tiple span over the Yakima and
a steel girder overpass across
gighway 410 near the Richland
Terteling, which constructed
Richland’s new sewage disposal
plant, the By-Pass highway and
other Atomic City projects, also
was low bidder about 10 days
ago on a contract for paving,
earthwork, sewers, water lines
and related work in the commu
nity. This contract has not been
awarded yet, but is understood
to be awaiting final approval by
the Atomic Energy commission.
Other railroad bids:
Mcßae Bros, Seattle, and Pe
ter Kiewit, Longview, $1,233,-
938.77; Donovan-James Co., Seat
tle, $1,533,125; Osberg Construc
tion Co., and M. P. Butler, Seat
tle, $1,456,779; Sharp & Fellows
Contracting Co., Los Angeles,
When I saw lights burning in the
High School auditorium last night,
I looked in to see what went on.
About twenty people were listen
ing to Buzz Ellis, the electrician,
talk about television. n
I slipped into a back seat and
asked Hap Thomas what was up.
Hap told me it was the new Self-
Improvement Club. I stayed to lis
ten—and learned a lot. Buzz really
knows his stuff.
Turns out this club meets every
Friday night. Each member gives
a talk on the subject he knows most
about. I joined on the spot because
Farm Croppelts—l949
' Mathew!”
From where I sit 4y Joe Marsh
' Now l’mGoing Back
I To High School!
WM. 1949. United States Brewers Foundaziu
such homes. Grants cannot ex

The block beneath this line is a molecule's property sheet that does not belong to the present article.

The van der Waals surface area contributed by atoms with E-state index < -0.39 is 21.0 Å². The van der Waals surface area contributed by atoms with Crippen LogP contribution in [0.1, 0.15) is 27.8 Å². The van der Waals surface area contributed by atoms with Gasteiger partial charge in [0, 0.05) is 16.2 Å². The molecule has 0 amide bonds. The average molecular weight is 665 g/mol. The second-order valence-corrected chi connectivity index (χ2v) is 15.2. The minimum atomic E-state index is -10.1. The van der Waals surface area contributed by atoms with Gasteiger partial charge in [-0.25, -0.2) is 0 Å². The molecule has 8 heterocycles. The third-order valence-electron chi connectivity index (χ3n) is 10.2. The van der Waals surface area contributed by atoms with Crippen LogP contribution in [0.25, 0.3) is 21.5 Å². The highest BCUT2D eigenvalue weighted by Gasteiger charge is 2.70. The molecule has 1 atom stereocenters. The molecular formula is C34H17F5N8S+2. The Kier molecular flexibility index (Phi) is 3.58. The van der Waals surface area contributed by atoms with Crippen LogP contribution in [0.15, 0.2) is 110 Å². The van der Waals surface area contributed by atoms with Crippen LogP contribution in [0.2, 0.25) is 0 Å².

ceed SIO,OOO.
Eligible to receive the
grants are those veterans para
lyzed due to service-connected
injury or disease of the spinal
cord which deprives them of the
use of their legs and lower part
of the body.
The homes incorporate special
features such as ramps, instead
of steps, doorways ‘wide enough
to accomodate a wheelchair.
special bathroom fixtures, and
exercise rooms equipped in ac
cordance with the needs of the
patient. ‘
The veteran car; utilize his
grant in several ways. He may
buy a lot and build a home on
it, remodel his present home to
suit his needs, or apply the
grant against mortgage indebt
edness ‘l3 he already has a suit
able home. _
The VA, in addition to provid
ing the housing grant. supplies
model plans, specificatipas and
blueprints. which the veteran
may use if he wishes. ’
~ Veterans who believe they are
eligible to receive a wheel chair
housing grant should apply di
rectly to the VA regional officc
in their home state. Applications
will be forwarded to Washing
ton, D. C., for approval.
Q. Is there any way I may
get-a waiver or an adjustment on
theamount I owe the VA on my
defaulted G. I. loan? The de